Cole Sprouse Reveals Why He Feels Fiercely Protective Of Former Disney Stars

Cole Sprouse has plenty of acting credits to his name, but the Disney channel put him and his twin brother, Dylan Sprouse, on the map. The blond-haired twins were basically the boy version of Mary-Kate and Ashley Olsen, and their appearance on the Disney hit "The Suite Life of Zack and Cody" launched them into teen heartthrob status. Years later, Cole landed a role on the hit show "Riverdale," proving he could be successful post-Disney.

But while the House of Mouse may have helped solidify him as a star, Cole doesn't have the fondest memories of Disney, and he hasn't been afraid to speak his mind about it. In 2016, Cole told Entertainment Weekly that he took a much-needed break from acting because of his Disney experience. "There was a feeling of machination; I felt like an automaton," he said of his time there, adding, "I needed to see myself in a more objective point of view."

In 2019, Cole also shared that if Disney came knocking at his door for some sort of reboot, he wouldn't answer. "The whole kitschy twin thing, I don't think that really sells anymore," he told Variety, adding that he's looking for projects that he's "passionate" about. He also compared the twin thing to the twins in "The Shining," stating that he's glad he and Dylan didn't go down that path. And guess what? He's still not done talking about his dislike for Disney.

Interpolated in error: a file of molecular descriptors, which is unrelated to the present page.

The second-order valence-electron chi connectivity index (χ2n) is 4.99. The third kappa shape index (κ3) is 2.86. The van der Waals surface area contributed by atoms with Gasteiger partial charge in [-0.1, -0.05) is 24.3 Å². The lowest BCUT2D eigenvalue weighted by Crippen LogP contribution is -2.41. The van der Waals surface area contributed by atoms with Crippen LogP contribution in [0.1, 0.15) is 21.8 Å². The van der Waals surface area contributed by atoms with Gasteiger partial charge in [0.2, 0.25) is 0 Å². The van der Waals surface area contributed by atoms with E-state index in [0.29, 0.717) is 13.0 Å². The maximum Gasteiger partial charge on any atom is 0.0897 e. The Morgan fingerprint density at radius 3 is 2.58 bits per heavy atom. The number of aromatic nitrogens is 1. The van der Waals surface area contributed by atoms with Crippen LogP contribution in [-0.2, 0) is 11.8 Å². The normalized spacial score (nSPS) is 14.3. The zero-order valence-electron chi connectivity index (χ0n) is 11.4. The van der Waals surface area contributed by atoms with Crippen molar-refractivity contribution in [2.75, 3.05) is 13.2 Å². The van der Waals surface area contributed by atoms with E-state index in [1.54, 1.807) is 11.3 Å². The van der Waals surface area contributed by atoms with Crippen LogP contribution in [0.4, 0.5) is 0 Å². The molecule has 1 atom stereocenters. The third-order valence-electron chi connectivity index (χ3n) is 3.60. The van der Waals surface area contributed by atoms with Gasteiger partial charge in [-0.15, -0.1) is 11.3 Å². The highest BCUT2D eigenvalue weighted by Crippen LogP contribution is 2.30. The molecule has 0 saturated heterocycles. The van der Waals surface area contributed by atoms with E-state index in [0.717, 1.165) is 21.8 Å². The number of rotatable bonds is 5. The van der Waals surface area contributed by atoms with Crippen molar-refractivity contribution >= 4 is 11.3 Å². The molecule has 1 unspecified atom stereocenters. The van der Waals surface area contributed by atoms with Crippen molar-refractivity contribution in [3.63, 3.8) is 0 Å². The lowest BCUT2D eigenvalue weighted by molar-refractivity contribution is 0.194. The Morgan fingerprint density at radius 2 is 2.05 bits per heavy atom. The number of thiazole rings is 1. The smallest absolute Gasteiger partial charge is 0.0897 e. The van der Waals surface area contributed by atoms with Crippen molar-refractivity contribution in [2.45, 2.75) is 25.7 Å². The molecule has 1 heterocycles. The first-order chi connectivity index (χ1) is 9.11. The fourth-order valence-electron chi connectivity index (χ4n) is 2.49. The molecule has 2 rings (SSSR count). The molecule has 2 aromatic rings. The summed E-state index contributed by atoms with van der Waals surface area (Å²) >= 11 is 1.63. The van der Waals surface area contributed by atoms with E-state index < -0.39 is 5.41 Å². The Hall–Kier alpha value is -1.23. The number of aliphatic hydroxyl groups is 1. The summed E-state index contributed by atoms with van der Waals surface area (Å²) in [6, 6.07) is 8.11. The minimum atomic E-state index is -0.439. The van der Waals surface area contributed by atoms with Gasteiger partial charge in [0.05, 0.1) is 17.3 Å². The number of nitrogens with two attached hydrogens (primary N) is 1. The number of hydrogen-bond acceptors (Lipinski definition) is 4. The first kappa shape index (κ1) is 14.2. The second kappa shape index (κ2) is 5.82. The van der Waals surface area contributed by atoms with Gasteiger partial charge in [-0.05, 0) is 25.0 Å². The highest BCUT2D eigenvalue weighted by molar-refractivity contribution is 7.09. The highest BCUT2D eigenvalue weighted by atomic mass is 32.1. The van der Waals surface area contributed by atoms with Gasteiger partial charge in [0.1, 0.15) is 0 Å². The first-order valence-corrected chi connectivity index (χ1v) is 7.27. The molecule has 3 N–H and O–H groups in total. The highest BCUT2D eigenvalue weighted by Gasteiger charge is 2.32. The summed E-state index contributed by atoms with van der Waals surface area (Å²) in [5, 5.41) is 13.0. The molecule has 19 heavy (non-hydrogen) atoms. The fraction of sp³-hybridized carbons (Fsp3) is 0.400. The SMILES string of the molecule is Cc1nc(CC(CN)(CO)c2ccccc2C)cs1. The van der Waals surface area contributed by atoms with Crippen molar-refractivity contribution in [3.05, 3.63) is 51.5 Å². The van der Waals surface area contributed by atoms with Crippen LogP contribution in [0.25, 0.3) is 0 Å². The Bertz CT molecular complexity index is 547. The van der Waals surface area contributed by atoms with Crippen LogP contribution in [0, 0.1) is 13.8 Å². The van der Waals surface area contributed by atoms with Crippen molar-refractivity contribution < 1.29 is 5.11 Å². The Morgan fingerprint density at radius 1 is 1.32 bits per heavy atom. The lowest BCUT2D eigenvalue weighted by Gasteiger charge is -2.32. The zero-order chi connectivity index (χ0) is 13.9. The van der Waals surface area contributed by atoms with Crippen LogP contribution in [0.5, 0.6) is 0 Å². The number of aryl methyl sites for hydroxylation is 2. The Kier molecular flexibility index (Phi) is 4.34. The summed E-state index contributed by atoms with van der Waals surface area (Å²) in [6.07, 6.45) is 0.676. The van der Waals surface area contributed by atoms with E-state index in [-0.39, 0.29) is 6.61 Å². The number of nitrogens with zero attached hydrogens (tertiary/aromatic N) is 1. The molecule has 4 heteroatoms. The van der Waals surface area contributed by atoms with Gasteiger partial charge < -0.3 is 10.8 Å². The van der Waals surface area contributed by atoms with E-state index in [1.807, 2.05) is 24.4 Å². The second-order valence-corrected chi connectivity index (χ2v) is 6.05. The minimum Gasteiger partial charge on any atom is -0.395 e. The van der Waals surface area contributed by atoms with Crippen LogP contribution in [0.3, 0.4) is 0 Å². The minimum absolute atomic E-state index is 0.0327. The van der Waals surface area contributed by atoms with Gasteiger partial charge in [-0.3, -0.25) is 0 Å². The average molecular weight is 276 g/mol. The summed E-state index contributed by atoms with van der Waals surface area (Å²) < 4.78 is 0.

Cole Sprouse slams Disney

Cole Sprouse is setting the record straight on the negative impacts of childhood fame. In an interview with The New York Times, the actor chatted about growing up in the limelight. Cole and his twin brother, Dylan Sprouse, appeared in several television shows and movies when they were kids, but he doesn't have such fond memories of one former employer. "The young women on the channel we were on [Disney Channel] were so heavily sexualized from such an earlier age than my brother and I that there's absolutely no way that we could compare our experiences," he told the outlet, adding, "And every single person going through that trauma has a unique experience."

The actor elaborated further, saying that what may appear to some as erratic behavior from former child stars is simply their reaction to experiencing "how fame is a trauma." He added, "I'm violently defensive against people who mock some of the young women who were on the channel when I was younger because I don't feel like it adequately comprehends the humanity of that experience and what it takes to recover." In addition, Cole says that in both childhood and adulthood, he "noticed the same psychological effects" of stardom affecting his peers, but that "people have an easier time hiding it when they're older."

Cole didn't elaborate further on his accusation about the sexualization of his younger, female cohorts, but he seems to be adding his voice to growing concerns over similar subject matter that has already scandalized other popular children's TV programmers, including Nickelodeon and Netflix